The walk before a good run ended
By Kenny Mayne
Special to ESPN.com
Bob Baffert was tending to his sons on the walk from barn 7 to the paddock. He'd lost contact with his animal. "How's the horse doing?," he asked. Somebody assured him all was well.
At the start of the 134th Belmont the horse was not well. Not at all. About the only thing that could keep War Emblem from the lead into the clubhouse turn was a stumble at the break.
And things were going so swell on the walk from barn 7 to the paddock. Just before making the move over to the paddock, a move that seemed almost ceremonial, Baffert looked at his watch. It was 5:45 p.m., a half-hour from the race. Let's get this thing over with, he seemed to be saying. Or maybe he just wanted to admire his watch. Or maybe he wasn't even wearing a watch and was looking at his wrist. It's all fairly confusing right now.
It seemed so clear on the walk to the paddock.
Baffert spoke of how the officials would be checking War Emblem's tattoo, standard procedure in racing for identity confirmation. "Like we got another one of these back there," he laughed.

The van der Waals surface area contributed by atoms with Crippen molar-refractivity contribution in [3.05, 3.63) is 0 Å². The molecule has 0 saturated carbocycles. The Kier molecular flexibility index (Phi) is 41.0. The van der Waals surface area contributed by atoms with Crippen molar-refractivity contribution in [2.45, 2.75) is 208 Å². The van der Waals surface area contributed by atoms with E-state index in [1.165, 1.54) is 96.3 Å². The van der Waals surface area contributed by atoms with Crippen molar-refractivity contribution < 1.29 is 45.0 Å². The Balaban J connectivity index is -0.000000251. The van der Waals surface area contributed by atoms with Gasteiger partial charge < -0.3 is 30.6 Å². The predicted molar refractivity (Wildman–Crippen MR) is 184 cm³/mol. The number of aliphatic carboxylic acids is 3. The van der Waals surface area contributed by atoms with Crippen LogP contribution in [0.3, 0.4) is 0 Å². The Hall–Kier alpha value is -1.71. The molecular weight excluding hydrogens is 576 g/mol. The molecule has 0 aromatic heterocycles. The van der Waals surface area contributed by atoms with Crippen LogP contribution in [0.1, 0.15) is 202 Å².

None other like him seemed to exist in the 3-year-old group. This guy was the one Baffert had called "stealth". But by now his talent was visible to the whole world.
Baffert's kids were concerned about what kind of reception the New York crowd would give their father when they emerged from the tunnel to the paddock. The crowd played nice. "There's nothing left to do now," Baffert said. He sent the kids with an escort to the box seats.
That's where they'd suffer their disappointment. Not from anything directed at them by the crowd. When Sarava crossed the line first, a huge sigh let out as War Emblem's Triple Crown had been denied. There was some amount of celebration from the lunatics who'd backed 70-1 Sarava, whose participation in the race wasn't substantiated until his prices hit the board.
At some point Baffert and his sons and War Emblem walked back to barn 7. It's a shorter walk in terms of ground covered. No need to check one's watch.
Unless one had the power to turn it back to 5:45 p.m., a half-hour before a perfect walk was interrupted.